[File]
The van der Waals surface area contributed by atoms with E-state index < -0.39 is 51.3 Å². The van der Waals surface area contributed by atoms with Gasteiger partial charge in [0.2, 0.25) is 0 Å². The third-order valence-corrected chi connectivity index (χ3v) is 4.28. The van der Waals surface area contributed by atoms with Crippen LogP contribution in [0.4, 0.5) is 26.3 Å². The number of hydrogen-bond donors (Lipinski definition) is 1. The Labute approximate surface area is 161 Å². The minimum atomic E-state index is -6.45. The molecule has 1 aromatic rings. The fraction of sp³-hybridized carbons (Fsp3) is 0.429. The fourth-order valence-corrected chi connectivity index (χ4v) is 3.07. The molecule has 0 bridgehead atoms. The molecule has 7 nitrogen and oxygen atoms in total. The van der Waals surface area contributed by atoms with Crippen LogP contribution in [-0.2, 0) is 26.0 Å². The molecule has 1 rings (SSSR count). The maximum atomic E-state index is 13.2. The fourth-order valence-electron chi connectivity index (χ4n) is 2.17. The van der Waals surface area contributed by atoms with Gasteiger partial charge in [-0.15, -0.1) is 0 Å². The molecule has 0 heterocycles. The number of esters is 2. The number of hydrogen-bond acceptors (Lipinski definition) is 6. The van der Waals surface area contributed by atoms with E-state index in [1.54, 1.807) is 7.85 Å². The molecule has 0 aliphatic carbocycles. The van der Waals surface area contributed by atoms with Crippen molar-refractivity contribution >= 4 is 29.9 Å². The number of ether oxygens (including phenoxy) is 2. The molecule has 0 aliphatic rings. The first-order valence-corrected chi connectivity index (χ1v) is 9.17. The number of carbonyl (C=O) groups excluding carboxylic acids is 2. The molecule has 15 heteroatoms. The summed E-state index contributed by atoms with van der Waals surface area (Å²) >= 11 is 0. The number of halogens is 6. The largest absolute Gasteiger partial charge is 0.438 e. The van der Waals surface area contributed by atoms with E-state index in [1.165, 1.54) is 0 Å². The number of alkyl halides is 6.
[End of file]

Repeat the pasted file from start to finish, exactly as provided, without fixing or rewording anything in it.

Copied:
The van der Waals surface area contributed by atoms with E-state index < -0.39 is 51.3 Å². The van der Waals surface area contributed by atoms with Gasteiger partial charge in [0.2, 0.25) is 0 Å². The third-order valence-corrected chi connectivity index (χ3v) is 4.28. The van der Waals surface area contributed by atoms with Crippen LogP contribution in [0.4, 0.5) is 26.3 Å². The number of hydrogen-bond donors (Lipinski definition) is 1. The Labute approximate surface area is 161 Å². The minimum atomic E-state index is -6.45. The molecule has 1 aromatic rings. The fraction of sp³-hybridized carbons (Fsp3) is 0.429. The fourth-order valence-corrected chi connectivity index (χ4v) is 3.07. The molecule has 0 bridgehead atoms. The molecule has 7 nitrogen and oxygen atoms in total. The van der Waals surface area contributed by atoms with Crippen LogP contribution in [-0.2, 0) is 26.0 Å². The molecule has 1 rings (SSSR count). The maximum atomic E-state index is 13.2. The fourth-order valence-electron chi connectivity index (χ4n) is 2.17. The van der Waals surface area contributed by atoms with Gasteiger partial charge in [-0.15, -0.1) is 0 Å². The molecule has 0 heterocycles. The number of esters is 2. The number of hydrogen-bond acceptors (Lipinski definition) is 6. The van der Waals surface area contributed by atoms with E-state index in [1.54, 1.807) is 7.85 Å². The molecule has 0 aliphatic carbocycles. The van der Waals surface area contributed by atoms with Crippen molar-refractivity contribution >= 4 is 29.9 Å². The number of ether oxygens (including phenoxy) is 2. The molecule has 0 aliphatic rings. The first-order valence-corrected chi connectivity index (χ1v) is 9.17. The number of carbonyl (C=O) groups excluding carboxylic acids is 2. The molecule has 15 heteroatoms. The summed E-state index contributed by atoms with van der Waals surface area (Å²) >= 11 is 0. The number of halogens is 6. The largest absolute Gasteiger partial charge is 0.438 e. The van der Waals surface area contributed by atoms with E-state index in [1.165, 1.54) is 0 Å². The number of alkyl halides is 6.